Much better was the development of a plan on the part of Maggie and the others to borrow a page from the Whisperers, and use the walkers to their advantage. The steady accrual of the undead was well shot and deftly edited, lending an air of creeping inevitability to the process, which is a feeling that usually only gets deployed against our protagonists, not in their favor. Seeing Elijah’s sister among the walkers fell flat (we’ve never even seen this person before, and we barely know Elijah—he made more sense as a masked killing machine than he does a scared and insecure guy), but at least things are moving forward.
As well they should: Next week is the midseason finale for part one of the show’s extended farewell season. (I know, it’s confusing.) There’s a lot that could happen, but somehow I doubt much will—the Reapers aren’t about to be dispatched this early, and things at the Commonwealth don’t appear to be on the verge of radically shifting, even if Eugene gives up the location of Alexandria. Hell, Alexandria itself is barely scraping by; at this point, the best thing the series could do is let it fall to pieces. Give our weary band of survivors—and by extension, the audience—a new challenge for the final stretch of episodes.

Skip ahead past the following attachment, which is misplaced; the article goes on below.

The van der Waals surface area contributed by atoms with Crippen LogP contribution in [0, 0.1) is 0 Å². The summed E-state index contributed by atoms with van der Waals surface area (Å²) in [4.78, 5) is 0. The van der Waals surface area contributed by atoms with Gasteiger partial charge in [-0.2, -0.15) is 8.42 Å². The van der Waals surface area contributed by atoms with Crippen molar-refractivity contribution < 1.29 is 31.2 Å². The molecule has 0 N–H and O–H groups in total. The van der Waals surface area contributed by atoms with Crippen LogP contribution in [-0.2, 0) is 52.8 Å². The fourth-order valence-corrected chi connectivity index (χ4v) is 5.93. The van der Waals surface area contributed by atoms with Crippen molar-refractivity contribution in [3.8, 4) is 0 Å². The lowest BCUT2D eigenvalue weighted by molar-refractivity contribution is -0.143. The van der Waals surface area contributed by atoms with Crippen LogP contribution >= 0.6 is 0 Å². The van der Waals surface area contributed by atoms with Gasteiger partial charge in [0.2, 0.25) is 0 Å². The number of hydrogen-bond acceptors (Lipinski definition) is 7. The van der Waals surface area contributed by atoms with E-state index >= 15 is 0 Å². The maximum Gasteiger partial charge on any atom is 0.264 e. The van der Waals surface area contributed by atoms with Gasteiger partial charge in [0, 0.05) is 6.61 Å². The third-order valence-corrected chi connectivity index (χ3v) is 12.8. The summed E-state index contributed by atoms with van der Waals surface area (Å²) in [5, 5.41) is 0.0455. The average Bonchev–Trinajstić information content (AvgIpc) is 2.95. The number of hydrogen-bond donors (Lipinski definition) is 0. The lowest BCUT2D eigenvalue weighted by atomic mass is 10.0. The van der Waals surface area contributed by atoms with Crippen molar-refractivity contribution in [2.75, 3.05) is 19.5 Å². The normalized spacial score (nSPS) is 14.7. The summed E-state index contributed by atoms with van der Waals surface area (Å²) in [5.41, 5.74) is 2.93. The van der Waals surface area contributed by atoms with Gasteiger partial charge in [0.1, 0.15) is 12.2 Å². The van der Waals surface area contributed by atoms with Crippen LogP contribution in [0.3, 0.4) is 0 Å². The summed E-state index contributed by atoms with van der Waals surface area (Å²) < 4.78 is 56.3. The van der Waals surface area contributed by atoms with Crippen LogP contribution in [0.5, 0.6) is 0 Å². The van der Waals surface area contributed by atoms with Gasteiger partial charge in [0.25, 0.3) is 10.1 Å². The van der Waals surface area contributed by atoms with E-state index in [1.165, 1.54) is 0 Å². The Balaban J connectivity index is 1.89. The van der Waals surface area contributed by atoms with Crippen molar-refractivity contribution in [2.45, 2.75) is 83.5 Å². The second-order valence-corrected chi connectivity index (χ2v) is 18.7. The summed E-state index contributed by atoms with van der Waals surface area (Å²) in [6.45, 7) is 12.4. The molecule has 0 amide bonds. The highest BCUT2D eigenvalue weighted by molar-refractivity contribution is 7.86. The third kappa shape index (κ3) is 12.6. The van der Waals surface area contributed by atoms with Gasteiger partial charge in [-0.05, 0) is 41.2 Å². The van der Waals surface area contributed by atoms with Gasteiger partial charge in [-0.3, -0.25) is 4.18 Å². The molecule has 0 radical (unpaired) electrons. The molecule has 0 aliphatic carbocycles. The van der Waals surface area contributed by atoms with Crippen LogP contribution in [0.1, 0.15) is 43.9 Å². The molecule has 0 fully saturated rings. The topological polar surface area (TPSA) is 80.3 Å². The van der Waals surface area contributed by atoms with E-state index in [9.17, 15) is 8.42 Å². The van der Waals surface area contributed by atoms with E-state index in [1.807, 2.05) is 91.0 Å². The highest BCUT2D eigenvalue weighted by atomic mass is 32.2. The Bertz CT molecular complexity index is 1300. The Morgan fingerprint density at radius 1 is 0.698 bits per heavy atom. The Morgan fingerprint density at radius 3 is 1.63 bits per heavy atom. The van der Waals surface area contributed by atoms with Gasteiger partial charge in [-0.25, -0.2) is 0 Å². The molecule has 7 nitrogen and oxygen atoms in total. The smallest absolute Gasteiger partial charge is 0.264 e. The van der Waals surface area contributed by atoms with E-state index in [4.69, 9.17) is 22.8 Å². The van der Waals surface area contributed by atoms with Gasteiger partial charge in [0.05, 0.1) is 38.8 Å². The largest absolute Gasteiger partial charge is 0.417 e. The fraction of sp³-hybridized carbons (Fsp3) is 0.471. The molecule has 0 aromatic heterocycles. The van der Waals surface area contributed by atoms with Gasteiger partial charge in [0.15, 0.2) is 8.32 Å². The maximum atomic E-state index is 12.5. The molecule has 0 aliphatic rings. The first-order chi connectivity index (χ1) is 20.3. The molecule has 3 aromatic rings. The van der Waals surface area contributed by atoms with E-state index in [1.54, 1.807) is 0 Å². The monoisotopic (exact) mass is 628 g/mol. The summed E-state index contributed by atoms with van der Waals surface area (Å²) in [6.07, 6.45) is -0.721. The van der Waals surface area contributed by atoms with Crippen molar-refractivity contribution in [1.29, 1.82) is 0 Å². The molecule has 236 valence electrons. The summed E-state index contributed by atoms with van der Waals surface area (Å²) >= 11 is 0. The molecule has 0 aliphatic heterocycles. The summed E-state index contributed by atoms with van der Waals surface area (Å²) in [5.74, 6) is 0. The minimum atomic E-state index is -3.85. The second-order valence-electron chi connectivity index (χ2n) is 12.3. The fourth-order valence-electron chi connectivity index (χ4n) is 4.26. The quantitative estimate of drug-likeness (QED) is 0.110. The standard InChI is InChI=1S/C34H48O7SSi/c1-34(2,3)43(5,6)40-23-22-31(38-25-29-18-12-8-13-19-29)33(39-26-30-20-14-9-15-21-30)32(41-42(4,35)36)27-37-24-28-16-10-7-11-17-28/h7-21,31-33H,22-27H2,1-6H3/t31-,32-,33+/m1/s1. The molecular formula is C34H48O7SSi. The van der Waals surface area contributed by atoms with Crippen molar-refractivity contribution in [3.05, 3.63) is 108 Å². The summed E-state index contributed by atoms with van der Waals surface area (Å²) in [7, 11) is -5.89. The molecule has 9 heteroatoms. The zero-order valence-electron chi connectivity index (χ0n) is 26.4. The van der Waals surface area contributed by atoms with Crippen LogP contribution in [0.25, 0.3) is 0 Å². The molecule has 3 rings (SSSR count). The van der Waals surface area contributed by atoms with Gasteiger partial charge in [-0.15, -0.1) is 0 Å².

- Maggie: “This is not fun.” Negan: “Well, not with that attitude!” Jeffrey Dean Morgan is keeping this pairing watchable with MacGyver-level methods of charisma deployment at this point.
- Apparently the Reapers have their own mentally unsound preacher, as well. Gabriel may have lost his faith, but this guy picked it up and then some.
- “It’s not gonna fit perfect—it was someone else’s face.”
- Ezekiel and his lollipops were a welcome moment of levity.
- I’ll have more to say about this next week, but honestly, is it too much to ask for some coherence and clarity in the Commonwealth-set storytelling? It’s a good idea that’s been poorly executed, thus far.
- Speaking of which, that whole Miko-in-the-waiting-room sequence was a flop. I’m not sure why the show can’t seem to crack the mystery here.
- Next week’s episode has a lot of heavy lifting to do. We’ll see how much of it manages to get done.